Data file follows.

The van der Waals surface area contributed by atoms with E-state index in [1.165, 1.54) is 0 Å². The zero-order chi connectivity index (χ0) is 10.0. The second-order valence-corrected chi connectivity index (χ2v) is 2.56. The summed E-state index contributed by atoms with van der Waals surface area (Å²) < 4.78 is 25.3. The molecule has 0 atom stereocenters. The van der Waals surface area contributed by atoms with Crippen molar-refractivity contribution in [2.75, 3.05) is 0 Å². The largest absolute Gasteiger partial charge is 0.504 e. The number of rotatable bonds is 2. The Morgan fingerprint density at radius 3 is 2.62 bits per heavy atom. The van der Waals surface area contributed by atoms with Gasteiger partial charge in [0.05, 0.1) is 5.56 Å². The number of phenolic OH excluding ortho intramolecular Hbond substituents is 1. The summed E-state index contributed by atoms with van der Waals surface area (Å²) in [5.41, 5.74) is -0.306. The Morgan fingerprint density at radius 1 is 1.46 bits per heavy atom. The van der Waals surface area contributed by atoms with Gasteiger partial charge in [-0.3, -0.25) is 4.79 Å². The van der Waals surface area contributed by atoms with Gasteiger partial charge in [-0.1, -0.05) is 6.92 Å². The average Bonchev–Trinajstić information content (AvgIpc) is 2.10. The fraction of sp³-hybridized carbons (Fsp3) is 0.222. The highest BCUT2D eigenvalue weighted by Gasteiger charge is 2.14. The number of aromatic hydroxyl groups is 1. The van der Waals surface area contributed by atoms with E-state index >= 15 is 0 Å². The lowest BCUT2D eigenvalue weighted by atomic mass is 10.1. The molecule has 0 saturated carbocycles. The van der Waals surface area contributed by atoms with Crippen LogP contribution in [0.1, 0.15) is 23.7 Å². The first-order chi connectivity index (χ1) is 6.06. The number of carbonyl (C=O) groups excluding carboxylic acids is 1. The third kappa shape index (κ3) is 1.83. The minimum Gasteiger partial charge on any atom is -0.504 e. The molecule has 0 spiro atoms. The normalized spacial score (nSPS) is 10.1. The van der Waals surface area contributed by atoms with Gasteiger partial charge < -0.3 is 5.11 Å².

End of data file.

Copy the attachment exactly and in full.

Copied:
The van der Waals surface area contributed by atoms with E-state index in [1.165, 1.54) is 0 Å². The zero-order chi connectivity index (χ0) is 10.0. The second-order valence-corrected chi connectivity index (χ2v) is 2.56. The summed E-state index contributed by atoms with van der Waals surface area (Å²) < 4.78 is 25.3. The molecule has 0 atom stereocenters. The van der Waals surface area contributed by atoms with Crippen molar-refractivity contribution in [2.75, 3.05) is 0 Å². The largest absolute Gasteiger partial charge is 0.504 e. The number of rotatable bonds is 2. The Morgan fingerprint density at radius 3 is 2.62 bits per heavy atom. The van der Waals surface area contributed by atoms with Gasteiger partial charge in [0.05, 0.1) is 5.56 Å². The number of phenolic OH excluding ortho intramolecular Hbond substituents is 1. The summed E-state index contributed by atoms with van der Waals surface area (Å²) in [5.41, 5.74) is -0.306. The Morgan fingerprint density at radius 1 is 1.46 bits per heavy atom. The van der Waals surface area contributed by atoms with Gasteiger partial charge in [-0.3, -0.25) is 4.79 Å². The van der Waals surface area contributed by atoms with Gasteiger partial charge in [-0.1, -0.05) is 6.92 Å². The average Bonchev–Trinajstić information content (AvgIpc) is 2.10. The fraction of sp³-hybridized carbons (Fsp3) is 0.222. The highest BCUT2D eigenvalue weighted by Gasteiger charge is 2.14. The number of aromatic hydroxyl groups is 1. The van der Waals surface area contributed by atoms with E-state index >= 15 is 0 Å². The lowest BCUT2D eigenvalue weighted by atomic mass is 10.1. The molecule has 0 saturated carbocycles. The van der Waals surface area contributed by atoms with Crippen LogP contribution in [0.1, 0.15) is 23.7 Å². The first-order chi connectivity index (χ1) is 6.06. The number of carbonyl (C=O) groups excluding carboxylic acids is 1. The third kappa shape index (κ3) is 1.83. The minimum Gasteiger partial charge on any atom is -0.504 e. The molecule has 0 spiro atoms. The normalized spacial score (nSPS) is 10.1. The van der Waals surface area contributed by atoms with Gasteiger partial charge < -0.3 is 5.11 Å².